The prevalent form appears to be attorney’s fees (whether there is one attorney, two attorneys, or an entire firm involved). But attorneys’ fees is also acceptable — and preferred by some — if it’s clear that more than one attorney is charging for services. Although inelegant, attorney fees is becoming more common–presumably to avoid making a decision on the apostrophe altogether.
The one variant to avoid at all costs is *attorneys fees, which is a possessive form with the apostrophe wrongly omitted. Some will argue that the plural attorneys is simply being used attributively, but it’s unusual in English to use plural attributives. That is, if you have three sick dogs, you’d say you have a dog problem — not a dogs problem. So *attorneys fees makes little sense.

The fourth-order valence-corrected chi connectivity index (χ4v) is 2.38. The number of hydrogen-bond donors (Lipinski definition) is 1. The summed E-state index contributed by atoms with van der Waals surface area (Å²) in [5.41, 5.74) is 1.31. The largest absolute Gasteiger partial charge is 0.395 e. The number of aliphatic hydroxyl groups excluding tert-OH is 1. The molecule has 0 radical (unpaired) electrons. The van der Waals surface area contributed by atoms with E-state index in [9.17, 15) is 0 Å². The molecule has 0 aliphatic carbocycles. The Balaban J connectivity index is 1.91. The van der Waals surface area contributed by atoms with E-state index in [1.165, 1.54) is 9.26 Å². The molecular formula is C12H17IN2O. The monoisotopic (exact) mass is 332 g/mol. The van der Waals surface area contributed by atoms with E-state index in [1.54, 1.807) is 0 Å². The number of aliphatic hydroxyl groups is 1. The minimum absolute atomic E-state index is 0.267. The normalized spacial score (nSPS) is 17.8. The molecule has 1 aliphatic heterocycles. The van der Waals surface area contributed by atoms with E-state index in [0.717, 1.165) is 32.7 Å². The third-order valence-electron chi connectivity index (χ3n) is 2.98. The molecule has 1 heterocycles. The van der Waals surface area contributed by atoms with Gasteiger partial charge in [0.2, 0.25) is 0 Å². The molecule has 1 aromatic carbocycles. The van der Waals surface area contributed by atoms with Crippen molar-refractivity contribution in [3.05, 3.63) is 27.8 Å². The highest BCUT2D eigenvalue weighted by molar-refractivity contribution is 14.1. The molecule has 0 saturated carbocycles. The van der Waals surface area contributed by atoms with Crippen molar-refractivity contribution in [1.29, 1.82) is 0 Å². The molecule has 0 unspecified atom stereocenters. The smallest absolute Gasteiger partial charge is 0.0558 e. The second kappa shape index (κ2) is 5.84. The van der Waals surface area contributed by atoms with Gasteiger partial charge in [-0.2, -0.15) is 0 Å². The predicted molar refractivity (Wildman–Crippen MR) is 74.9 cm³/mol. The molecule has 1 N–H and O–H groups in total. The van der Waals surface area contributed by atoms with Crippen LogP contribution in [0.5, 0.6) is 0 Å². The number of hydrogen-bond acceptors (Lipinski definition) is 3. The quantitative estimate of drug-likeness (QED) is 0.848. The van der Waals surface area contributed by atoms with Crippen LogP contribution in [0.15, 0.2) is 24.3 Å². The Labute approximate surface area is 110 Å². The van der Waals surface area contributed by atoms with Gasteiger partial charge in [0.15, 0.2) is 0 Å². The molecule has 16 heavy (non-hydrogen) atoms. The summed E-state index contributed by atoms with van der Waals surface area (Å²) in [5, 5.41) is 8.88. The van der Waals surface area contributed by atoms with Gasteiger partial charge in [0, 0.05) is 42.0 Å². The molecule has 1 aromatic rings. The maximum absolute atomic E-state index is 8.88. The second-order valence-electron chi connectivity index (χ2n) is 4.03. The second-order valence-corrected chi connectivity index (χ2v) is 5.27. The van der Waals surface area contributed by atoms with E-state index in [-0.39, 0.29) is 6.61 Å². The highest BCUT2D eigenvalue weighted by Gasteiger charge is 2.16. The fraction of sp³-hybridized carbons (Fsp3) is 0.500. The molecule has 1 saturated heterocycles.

One might sensibly say that the federal statute pretty well settles the problem. In the Civil Rights Attorney’s Fee Act at 42 U.S.C. § 1988, the form is attorney’s fees.
*Invariably inferior form.
Garner’s Dictionary of Legal Usage 94 (3d ed. 2009).
Thanks to Professor Aaron H. Caplan, Carol Gorenberg, and Rick Jank for
suggesting this topic.
Next week: the proper plural of attorney general.
Bryan A. Garner, President of LawProse Inc., is the most prolific CLE presenter in the U.S., having trained more than 150,000 lawyers and judges. His book — most prominently Black’s Law Dictionary and Garner’s Modern American Usage — have been cited as authority by every state and federal appellate court, including the highest. For more about him, go to www.lawprose.org. To follow him on Twitter: @bryanagarner.